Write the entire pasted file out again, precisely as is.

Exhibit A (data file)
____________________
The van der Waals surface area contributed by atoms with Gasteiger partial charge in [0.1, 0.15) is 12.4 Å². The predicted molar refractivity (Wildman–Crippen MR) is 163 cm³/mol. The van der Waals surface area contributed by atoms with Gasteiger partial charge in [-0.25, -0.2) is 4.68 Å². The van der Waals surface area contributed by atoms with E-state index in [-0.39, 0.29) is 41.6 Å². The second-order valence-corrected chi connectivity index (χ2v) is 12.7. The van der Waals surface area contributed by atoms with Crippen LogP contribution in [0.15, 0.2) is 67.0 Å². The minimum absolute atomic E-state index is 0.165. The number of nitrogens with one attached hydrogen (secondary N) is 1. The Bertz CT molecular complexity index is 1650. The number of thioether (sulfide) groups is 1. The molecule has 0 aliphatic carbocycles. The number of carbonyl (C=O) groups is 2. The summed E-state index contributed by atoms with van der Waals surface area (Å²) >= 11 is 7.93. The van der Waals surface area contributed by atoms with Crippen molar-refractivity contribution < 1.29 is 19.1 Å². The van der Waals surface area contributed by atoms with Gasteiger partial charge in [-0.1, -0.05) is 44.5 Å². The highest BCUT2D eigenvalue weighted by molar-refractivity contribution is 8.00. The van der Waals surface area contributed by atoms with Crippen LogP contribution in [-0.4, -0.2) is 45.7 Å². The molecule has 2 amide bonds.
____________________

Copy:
The van der Waals surface area contributed by atoms with Gasteiger partial charge in [0.1, 0.15) is 12.4 Å². The predicted molar refractivity (Wildman–Crippen MR) is 163 cm³/mol. The van der Waals surface area contributed by atoms with Gasteiger partial charge in [-0.25, -0.2) is 4.68 Å². The van der Waals surface area contributed by atoms with E-state index in [-0.39, 0.29) is 41.6 Å². The second-order valence-corrected chi connectivity index (χ2v) is 12.7. The van der Waals surface area contributed by atoms with Crippen LogP contribution in [0.15, 0.2) is 67.0 Å². The minimum absolute atomic E-state index is 0.165. The number of nitrogens with one attached hydrogen (secondary N) is 1. The Bertz CT molecular complexity index is 1650. The number of thioether (sulfide) groups is 1. The molecule has 0 aliphatic carbocycles. The number of carbonyl (C=O) groups is 2. The summed E-state index contributed by atoms with van der Waals surface area (Å²) >= 11 is 7.93. The van der Waals surface area contributed by atoms with Crippen molar-refractivity contribution < 1.29 is 19.1 Å². The van der Waals surface area contributed by atoms with Gasteiger partial charge in [-0.1, -0.05) is 44.5 Å². The highest BCUT2D eigenvalue weighted by molar-refractivity contribution is 8.00. The van der Waals surface area contributed by atoms with Crippen LogP contribution in [-0.4, -0.2) is 45.7 Å². The molecule has 2 amide bonds.